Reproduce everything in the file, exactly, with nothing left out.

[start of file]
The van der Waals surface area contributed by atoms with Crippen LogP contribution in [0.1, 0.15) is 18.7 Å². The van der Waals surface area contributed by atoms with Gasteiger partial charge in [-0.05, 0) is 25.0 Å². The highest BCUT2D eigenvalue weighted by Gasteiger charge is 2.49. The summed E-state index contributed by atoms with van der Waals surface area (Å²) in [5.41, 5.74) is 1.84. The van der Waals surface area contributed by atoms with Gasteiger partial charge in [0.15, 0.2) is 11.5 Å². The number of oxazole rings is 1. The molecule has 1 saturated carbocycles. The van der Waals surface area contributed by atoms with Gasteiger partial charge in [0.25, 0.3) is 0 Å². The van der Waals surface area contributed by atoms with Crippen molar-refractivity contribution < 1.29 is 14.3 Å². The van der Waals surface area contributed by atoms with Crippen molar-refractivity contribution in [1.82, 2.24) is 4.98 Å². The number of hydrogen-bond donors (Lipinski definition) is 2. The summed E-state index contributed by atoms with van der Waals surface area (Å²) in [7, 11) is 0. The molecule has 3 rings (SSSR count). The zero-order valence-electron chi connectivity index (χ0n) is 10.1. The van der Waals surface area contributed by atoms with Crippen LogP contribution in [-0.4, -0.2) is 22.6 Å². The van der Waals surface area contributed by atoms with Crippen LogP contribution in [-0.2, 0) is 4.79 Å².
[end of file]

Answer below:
The van der Waals surface area contributed by atoms with Crippen LogP contribution in [0.1, 0.15) is 18.7 Å². The van der Waals surface area contributed by atoms with Gasteiger partial charge in [-0.05, 0) is 25.0 Å². The highest BCUT2D eigenvalue weighted by Gasteiger charge is 2.49. The summed E-state index contributed by atoms with van der Waals surface area (Å²) in [5.41, 5.74) is 1.84. The van der Waals surface area contributed by atoms with Gasteiger partial charge in [0.15, 0.2) is 11.5 Å². The number of oxazole rings is 1. The molecule has 1 saturated carbocycles. The van der Waals surface area contributed by atoms with Gasteiger partial charge in [0.25, 0.3) is 0 Å². The van der Waals surface area contributed by atoms with Crippen molar-refractivity contribution < 1.29 is 14.3 Å². The van der Waals surface area contributed by atoms with Crippen molar-refractivity contribution in [1.82, 2.24) is 4.98 Å². The number of hydrogen-bond donors (Lipinski definition) is 2. The summed E-state index contributed by atoms with van der Waals surface area (Å²) in [7, 11) is 0. The molecule has 3 rings (SSSR count). The zero-order valence-electron chi connectivity index (χ0n) is 10.1. The van der Waals surface area contributed by atoms with Crippen LogP contribution in [-0.4, -0.2) is 22.6 Å². The van der Waals surface area contributed by atoms with Crippen LogP contribution in [-0.2, 0) is 4.79 Å².